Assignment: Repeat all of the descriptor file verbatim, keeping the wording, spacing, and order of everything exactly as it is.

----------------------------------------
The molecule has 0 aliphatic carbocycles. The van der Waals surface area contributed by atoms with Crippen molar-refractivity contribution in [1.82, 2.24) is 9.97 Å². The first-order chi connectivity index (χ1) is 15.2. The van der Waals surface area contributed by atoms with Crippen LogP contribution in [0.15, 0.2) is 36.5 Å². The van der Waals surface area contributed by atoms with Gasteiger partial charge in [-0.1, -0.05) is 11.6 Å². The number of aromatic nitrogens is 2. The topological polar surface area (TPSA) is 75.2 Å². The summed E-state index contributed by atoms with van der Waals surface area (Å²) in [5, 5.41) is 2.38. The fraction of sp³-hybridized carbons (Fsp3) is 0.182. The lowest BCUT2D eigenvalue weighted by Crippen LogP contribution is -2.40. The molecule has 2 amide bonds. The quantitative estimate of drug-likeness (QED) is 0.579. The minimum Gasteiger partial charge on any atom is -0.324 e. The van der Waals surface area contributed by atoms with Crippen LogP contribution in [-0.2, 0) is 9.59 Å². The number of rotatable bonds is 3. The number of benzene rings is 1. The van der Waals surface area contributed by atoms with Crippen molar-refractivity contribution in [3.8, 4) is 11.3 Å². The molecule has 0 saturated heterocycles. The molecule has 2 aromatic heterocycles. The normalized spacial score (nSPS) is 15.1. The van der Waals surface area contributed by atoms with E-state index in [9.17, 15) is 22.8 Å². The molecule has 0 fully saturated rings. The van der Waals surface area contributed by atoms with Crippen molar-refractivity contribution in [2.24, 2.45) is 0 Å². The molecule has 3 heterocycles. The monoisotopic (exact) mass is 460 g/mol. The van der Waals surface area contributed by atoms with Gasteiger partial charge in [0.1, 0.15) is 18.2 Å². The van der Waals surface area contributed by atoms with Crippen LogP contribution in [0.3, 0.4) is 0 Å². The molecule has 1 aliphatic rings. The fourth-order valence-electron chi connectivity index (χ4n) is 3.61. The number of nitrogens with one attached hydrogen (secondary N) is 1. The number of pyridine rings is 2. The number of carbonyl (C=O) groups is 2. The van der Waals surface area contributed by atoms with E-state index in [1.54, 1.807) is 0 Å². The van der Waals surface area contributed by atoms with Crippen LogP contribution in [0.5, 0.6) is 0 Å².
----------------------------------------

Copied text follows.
The molecule has 0 aliphatic carbocycles. The van der Waals surface area contributed by atoms with Crippen molar-refractivity contribution in [1.82, 2.24) is 9.97 Å². The first-order chi connectivity index (χ1) is 15.2. The van der Waals surface area contributed by atoms with Crippen LogP contribution in [0.15, 0.2) is 36.5 Å². The van der Waals surface area contributed by atoms with Gasteiger partial charge in [-0.1, -0.05) is 11.6 Å². The number of aromatic nitrogens is 2. The topological polar surface area (TPSA) is 75.2 Å². The summed E-state index contributed by atoms with van der Waals surface area (Å²) in [5, 5.41) is 2.38. The fraction of sp³-hybridized carbons (Fsp3) is 0.182. The lowest BCUT2D eigenvalue weighted by Crippen LogP contribution is -2.40. The molecule has 2 amide bonds. The quantitative estimate of drug-likeness (QED) is 0.579. The minimum Gasteiger partial charge on any atom is -0.324 e. The van der Waals surface area contributed by atoms with Crippen LogP contribution in [-0.2, 0) is 9.59 Å². The number of rotatable bonds is 3. The number of benzene rings is 1. The van der Waals surface area contributed by atoms with Crippen molar-refractivity contribution in [3.8, 4) is 11.3 Å². The molecule has 0 saturated heterocycles. The molecule has 2 aromatic heterocycles. The normalized spacial score (nSPS) is 15.1. The van der Waals surface area contributed by atoms with E-state index in [9.17, 15) is 22.8 Å². The molecule has 0 fully saturated rings. The van der Waals surface area contributed by atoms with Crippen molar-refractivity contribution in [2.24, 2.45) is 0 Å². The molecule has 3 heterocycles. The monoisotopic (exact) mass is 460 g/mol. The van der Waals surface area contributed by atoms with Gasteiger partial charge in [0.1, 0.15) is 18.2 Å². The van der Waals surface area contributed by atoms with Crippen LogP contribution in [0.3, 0.4) is 0 Å². The molecule has 1 aliphatic rings. The fourth-order valence-electron chi connectivity index (χ4n) is 3.61. The number of nitrogens with one attached hydrogen (secondary N) is 1. The number of pyridine rings is 2. The number of carbonyl (C=O) groups is 2. The van der Waals surface area contributed by atoms with E-state index in [1.54, 1.807) is 0 Å². The van der Waals surface area contributed by atoms with Crippen LogP contribution in [0.5, 0.6) is 0 Å².